Wreck of the Steamer Mountaineer

The Paddle Wheel Steamer at Kitty Hawk


British Steamer Mountaineer

Stranded December 25th, 1852

100 yards offshore of Kitty Hawk, NC.

Depth: 10 to 30 feet


Researched and written by: Marc Corbett

Kitty Hawk is a narrow strip of land, between the Albemarle Sound and the Atlantic Ocean, on the Outer Banks of North Carolina. The area has hosted quite it’s share of history most notably the first powered airplane flight by the Wright Brothers in 1903. While the first airplane took to the skies there was a wreck just off the shore that had already been there quite some time.


People call it the “Winks Wreck” because it is close to the location of “Winks” grocery store, which is itself an old Kitty Hawk landmark. The wreck is located about 100 yards offshore, just south of Luke St. in about 20 feet of water. People have gone there for years to spear the Sheepshead, Tautog and Triggerfish that frequent the wreck. It isn’t a long swim, and lots of people free dive on the wreck during the summer.


I first dived on the wreck a few years ago; it’s what we call a shore dive, a dive that can be done by simply walking into the water off the beach with your dive gear, no boat required. Shore diving is free but that does not mean it is easy; it takes some skill. Perhaps the toughest part is just getting into the water. The soft sand seems to suck out from beneath your feet as you try to make your way into the water and after you make it off the beach you need to figure out how to get through the surf. My suggestion is to emulate the surfers and duck under the waves along the bottom. It is a lot easier than staying up on the surface and being hit by the waves, as most of the force is in the whitewater. With most diving you will learn that any items that aren’t securely attached to your rig will be quickly lost. Nowhere is this more true than in shore diving, any unsecured items are quickly lost and it is quite a bit harder to find them than in calmer waters. While not easy, I feel that a fairly simple shore dive, such as the “Winks” wreck is well within the abilities of most good divers if they apply themselves.


The wreck is located about 100 yards off the beach directly in front of the oceanfront house just to the south of the Luke St. beach access. The wreck is not far off the beach, it is closer to shore than many of the other local shore wrecks, so be careful not to swim out past the wreck. Once the wreck site is reached, what is visible on the wreck will be determined largely by how uncovered it is. The ocean bottom is a mass of underwater sand dunes that constantly shift around due to wave action. On the Winks wreck site I have seen the wreck completely uncovered all the way down to bottom of the hull, in a depth of 20 feet of water. The wreck was in this condition in the summer of 2010, In the summer of 2011 the wreck was almost completely covered with sand and the depth of the water only being about 6 or 7 feet. 2012 found the wreck fairly uncovered in about 15 feet of water.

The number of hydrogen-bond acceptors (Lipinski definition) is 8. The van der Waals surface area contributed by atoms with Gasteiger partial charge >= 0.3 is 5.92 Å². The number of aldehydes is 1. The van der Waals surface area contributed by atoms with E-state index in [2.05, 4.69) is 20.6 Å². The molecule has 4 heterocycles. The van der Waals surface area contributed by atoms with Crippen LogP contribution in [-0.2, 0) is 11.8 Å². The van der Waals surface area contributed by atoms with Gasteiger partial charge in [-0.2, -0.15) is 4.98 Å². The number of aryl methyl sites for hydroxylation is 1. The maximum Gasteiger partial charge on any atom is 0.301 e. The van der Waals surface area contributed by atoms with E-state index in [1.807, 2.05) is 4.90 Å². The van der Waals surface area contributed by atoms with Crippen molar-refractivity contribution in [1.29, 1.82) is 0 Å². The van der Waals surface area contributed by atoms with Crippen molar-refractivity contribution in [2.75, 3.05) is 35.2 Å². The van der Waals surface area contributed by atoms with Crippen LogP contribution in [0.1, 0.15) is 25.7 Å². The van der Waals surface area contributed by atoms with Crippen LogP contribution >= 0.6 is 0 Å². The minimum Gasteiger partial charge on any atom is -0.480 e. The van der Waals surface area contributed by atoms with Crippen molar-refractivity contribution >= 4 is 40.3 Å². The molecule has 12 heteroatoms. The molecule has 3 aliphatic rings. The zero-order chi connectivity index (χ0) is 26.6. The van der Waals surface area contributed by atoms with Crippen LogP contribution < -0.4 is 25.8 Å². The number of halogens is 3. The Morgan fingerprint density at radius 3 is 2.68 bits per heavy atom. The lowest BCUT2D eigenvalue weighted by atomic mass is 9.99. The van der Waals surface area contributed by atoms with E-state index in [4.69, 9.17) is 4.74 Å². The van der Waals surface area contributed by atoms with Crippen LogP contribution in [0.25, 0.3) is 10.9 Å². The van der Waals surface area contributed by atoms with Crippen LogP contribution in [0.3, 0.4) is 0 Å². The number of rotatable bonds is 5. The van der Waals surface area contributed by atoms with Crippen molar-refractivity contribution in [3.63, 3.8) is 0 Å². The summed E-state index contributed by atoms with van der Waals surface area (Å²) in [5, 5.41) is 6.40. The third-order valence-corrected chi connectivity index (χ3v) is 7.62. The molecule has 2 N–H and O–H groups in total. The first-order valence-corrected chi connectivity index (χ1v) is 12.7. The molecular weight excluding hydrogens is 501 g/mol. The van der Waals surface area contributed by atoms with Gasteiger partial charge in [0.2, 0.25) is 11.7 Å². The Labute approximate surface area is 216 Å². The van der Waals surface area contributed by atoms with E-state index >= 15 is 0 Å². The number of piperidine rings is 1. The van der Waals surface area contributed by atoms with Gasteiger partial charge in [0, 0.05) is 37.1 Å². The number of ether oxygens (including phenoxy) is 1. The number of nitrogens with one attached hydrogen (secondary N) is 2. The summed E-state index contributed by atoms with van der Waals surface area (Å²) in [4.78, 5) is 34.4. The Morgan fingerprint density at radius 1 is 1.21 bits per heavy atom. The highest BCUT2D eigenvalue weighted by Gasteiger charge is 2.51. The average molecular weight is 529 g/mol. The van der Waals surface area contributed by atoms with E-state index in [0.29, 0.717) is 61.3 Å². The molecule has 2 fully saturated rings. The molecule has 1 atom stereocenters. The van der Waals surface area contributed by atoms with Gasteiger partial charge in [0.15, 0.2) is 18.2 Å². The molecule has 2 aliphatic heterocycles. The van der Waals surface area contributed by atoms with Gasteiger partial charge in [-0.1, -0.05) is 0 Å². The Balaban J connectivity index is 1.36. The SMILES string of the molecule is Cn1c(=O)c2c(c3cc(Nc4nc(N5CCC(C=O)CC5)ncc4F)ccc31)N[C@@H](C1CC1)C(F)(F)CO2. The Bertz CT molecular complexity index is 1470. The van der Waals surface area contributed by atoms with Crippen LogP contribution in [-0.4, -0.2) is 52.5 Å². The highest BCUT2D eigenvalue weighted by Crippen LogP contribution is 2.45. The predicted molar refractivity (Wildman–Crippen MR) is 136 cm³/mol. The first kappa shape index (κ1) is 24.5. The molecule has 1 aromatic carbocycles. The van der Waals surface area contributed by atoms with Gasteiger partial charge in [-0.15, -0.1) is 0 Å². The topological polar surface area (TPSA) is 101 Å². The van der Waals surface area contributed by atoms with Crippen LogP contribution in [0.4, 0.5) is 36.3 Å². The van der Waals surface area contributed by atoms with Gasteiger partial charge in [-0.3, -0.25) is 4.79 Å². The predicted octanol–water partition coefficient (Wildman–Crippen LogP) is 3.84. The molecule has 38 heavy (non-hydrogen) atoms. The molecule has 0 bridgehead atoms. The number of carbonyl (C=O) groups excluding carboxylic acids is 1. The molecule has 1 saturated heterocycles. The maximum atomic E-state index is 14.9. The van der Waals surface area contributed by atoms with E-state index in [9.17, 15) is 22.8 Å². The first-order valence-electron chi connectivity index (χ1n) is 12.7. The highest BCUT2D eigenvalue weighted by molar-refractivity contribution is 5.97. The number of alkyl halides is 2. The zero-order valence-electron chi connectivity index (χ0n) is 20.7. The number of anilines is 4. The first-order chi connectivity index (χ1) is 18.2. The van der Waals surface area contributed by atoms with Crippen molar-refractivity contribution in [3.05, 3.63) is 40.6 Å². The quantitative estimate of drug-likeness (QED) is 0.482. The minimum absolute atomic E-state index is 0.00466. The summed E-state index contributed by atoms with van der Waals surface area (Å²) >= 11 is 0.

The Steering Quadrant of the Mountaineer.  Photo by Marc CorbettThe wreck is roughly parallel with the beach with what I believe to be the stern facing north. What would appear to be a steering quadrant stands tall over the sand at the stern, it resembles a lower case “r” with a large gear in the center. When visible, what remains of the hull consists of wooden planks and beams fastened with copper or bronze spikes. The copper spikes are quite shiny due to the polishing action of the sand. There is actually quite a bit of sand polished bronze and copper on the site. I might add that while these artifacts might make a nice dive souvenir, one must keep in mind that it is illegal to remove artifacts from any wrecks within 3 miles of the shore, so look, but don’t take anything. Also at the north end of the wreck is a rather large iron box lying with one of the bottom corners facing upwards. Heading southeast from the steering quadrant are the remains of a boiler consisting of a large amount of round pipes conglomerated in what may be a box configuration.

Crosshead on top of the steam cylinder. Marc Corbett photoEncountered next are the two steam engines, the engines themselves are quite unusual as far as steam engines found on North Carolina dive sites go. Both engines are laid out the same way; consisting of a rounded cylinder which resembles a giant oil drum, complete with raised ribbing in the middle. The east cylinder has a large crosshead at the top and the pieces are joined by a piston rod. The west engine’s cylinder is missing the crosshead and part of the piston rod still sticks up out of the top of the cylinder. In front of the cylinders are large rectangular box shaped frameworks of heavy iron with column like vertical supports with openings between them. Along both sides of the framework are large cast iron arms joined at the center to the bottom of the framework like teeter totters. The ends of the arms are large and circular shaped. One end was attached to the crosshead and the other end was attached to the paddle wheel machinery. On the east side of the engines sits a square piece of metal sticking up out of the sand. This is what remains of the paddle wheel assembly. Jim Bunch supplied this picture from the 1980’s where more of the paddle wheel assembly is visible. Jim also described how there used to be a piece sticking up out of the water on the south side of the wreck. The wreck site, as well as the steam engine, is not large, the distance between the engines and steering quadrant is perhaps 20 or 30 feet.